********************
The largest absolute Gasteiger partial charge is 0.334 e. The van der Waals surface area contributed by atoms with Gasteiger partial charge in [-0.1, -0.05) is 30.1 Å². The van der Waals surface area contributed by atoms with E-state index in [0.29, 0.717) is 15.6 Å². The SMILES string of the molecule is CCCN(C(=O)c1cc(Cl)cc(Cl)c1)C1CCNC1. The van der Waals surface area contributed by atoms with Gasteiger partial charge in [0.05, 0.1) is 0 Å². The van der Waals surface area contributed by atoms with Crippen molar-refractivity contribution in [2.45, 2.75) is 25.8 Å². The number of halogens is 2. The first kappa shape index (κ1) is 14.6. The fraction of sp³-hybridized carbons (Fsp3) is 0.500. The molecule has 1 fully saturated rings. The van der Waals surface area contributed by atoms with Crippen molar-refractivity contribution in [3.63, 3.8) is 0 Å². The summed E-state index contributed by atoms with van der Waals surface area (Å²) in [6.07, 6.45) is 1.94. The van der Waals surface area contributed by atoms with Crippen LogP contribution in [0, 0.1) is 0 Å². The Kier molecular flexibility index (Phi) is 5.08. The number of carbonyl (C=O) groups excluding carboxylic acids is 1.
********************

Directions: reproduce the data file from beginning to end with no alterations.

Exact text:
The largest absolute Gasteiger partial charge is 0.334 e. The van der Waals surface area contributed by atoms with Gasteiger partial charge in [-0.1, -0.05) is 30.1 Å². The van der Waals surface area contributed by atoms with E-state index in [0.29, 0.717) is 15.6 Å². The SMILES string of the molecule is CCCN(C(=O)c1cc(Cl)cc(Cl)c1)C1CCNC1. The van der Waals surface area contributed by atoms with Gasteiger partial charge in [0.05, 0.1) is 0 Å². The van der Waals surface area contributed by atoms with Crippen molar-refractivity contribution in [2.45, 2.75) is 25.8 Å². The number of halogens is 2. The first kappa shape index (κ1) is 14.6. The fraction of sp³-hybridized carbons (Fsp3) is 0.500. The molecule has 1 fully saturated rings. The van der Waals surface area contributed by atoms with Crippen molar-refractivity contribution in [3.63, 3.8) is 0 Å². The summed E-state index contributed by atoms with van der Waals surface area (Å²) in [6.07, 6.45) is 1.94. The van der Waals surface area contributed by atoms with Crippen LogP contribution in [0, 0.1) is 0 Å². The Kier molecular flexibility index (Phi) is 5.08. The number of carbonyl (C=O) groups excluding carboxylic acids is 1.